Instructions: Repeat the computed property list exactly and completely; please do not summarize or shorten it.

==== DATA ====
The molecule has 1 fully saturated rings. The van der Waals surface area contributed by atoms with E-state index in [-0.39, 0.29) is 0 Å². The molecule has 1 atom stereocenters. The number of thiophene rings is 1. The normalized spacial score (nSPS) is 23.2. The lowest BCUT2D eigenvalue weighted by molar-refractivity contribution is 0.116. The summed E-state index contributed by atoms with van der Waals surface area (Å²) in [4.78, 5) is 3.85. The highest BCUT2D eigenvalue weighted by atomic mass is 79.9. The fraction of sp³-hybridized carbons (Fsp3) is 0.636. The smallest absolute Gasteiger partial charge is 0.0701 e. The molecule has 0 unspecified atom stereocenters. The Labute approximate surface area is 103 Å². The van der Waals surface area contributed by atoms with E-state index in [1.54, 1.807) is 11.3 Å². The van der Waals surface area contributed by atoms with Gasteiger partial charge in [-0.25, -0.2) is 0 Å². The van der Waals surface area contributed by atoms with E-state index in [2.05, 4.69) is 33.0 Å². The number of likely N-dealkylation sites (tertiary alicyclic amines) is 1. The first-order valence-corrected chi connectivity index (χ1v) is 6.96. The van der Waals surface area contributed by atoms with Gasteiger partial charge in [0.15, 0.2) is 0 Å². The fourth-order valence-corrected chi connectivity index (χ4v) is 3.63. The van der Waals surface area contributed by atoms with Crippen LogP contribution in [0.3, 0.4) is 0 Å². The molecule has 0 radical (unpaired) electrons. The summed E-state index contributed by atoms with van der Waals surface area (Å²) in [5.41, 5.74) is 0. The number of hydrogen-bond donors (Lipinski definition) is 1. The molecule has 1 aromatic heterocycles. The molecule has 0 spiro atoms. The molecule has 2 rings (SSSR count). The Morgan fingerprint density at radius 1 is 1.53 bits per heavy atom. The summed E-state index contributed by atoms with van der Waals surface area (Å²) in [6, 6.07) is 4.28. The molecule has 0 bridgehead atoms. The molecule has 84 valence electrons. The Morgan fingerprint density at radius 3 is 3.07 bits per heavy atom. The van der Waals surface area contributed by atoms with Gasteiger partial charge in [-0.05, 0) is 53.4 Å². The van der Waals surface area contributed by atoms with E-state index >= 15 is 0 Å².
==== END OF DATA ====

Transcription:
The molecule has 1 fully saturated rings. The van der Waals surface area contributed by atoms with E-state index in [-0.39, 0.29) is 0 Å². The molecule has 1 atom stereocenters. The number of thiophene rings is 1. The normalized spacial score (nSPS) is 23.2. The lowest BCUT2D eigenvalue weighted by molar-refractivity contribution is 0.116. The summed E-state index contributed by atoms with van der Waals surface area (Å²) in [4.78, 5) is 3.85. The highest BCUT2D eigenvalue weighted by atomic mass is 79.9. The fraction of sp³-hybridized carbons (Fsp3) is 0.636. The smallest absolute Gasteiger partial charge is 0.0701 e. The molecule has 0 unspecified atom stereocenters. The Labute approximate surface area is 103 Å². The van der Waals surface area contributed by atoms with E-state index in [1.54, 1.807) is 11.3 Å². The van der Waals surface area contributed by atoms with Gasteiger partial charge in [-0.25, -0.2) is 0 Å². The van der Waals surface area contributed by atoms with E-state index in [2.05, 4.69) is 33.0 Å². The number of likely N-dealkylation sites (tertiary alicyclic amines) is 1. The first-order valence-corrected chi connectivity index (χ1v) is 6.96. The van der Waals surface area contributed by atoms with Gasteiger partial charge in [0.15, 0.2) is 0 Å². The fourth-order valence-corrected chi connectivity index (χ4v) is 3.63. The van der Waals surface area contributed by atoms with Crippen LogP contribution in [0.3, 0.4) is 0 Å². The molecule has 0 radical (unpaired) electrons. The summed E-state index contributed by atoms with van der Waals surface area (Å²) in [5.41, 5.74) is 0. The number of hydrogen-bond donors (Lipinski definition) is 1. The molecule has 1 aromatic heterocycles. The molecule has 0 spiro atoms. The molecule has 2 rings (SSSR count). The Morgan fingerprint density at radius 1 is 1.53 bits per heavy atom. The summed E-state index contributed by atoms with van der Waals surface area (Å²) in [6, 6.07) is 4.28. The molecule has 0 bridgehead atoms. The molecule has 84 valence electrons. The Morgan fingerprint density at radius 3 is 3.07 bits per heavy atom. The van der Waals surface area contributed by atoms with Gasteiger partial charge in [-0.05, 0) is 53.4 Å². The van der Waals surface area contributed by atoms with E-state index >= 15 is 0 Å².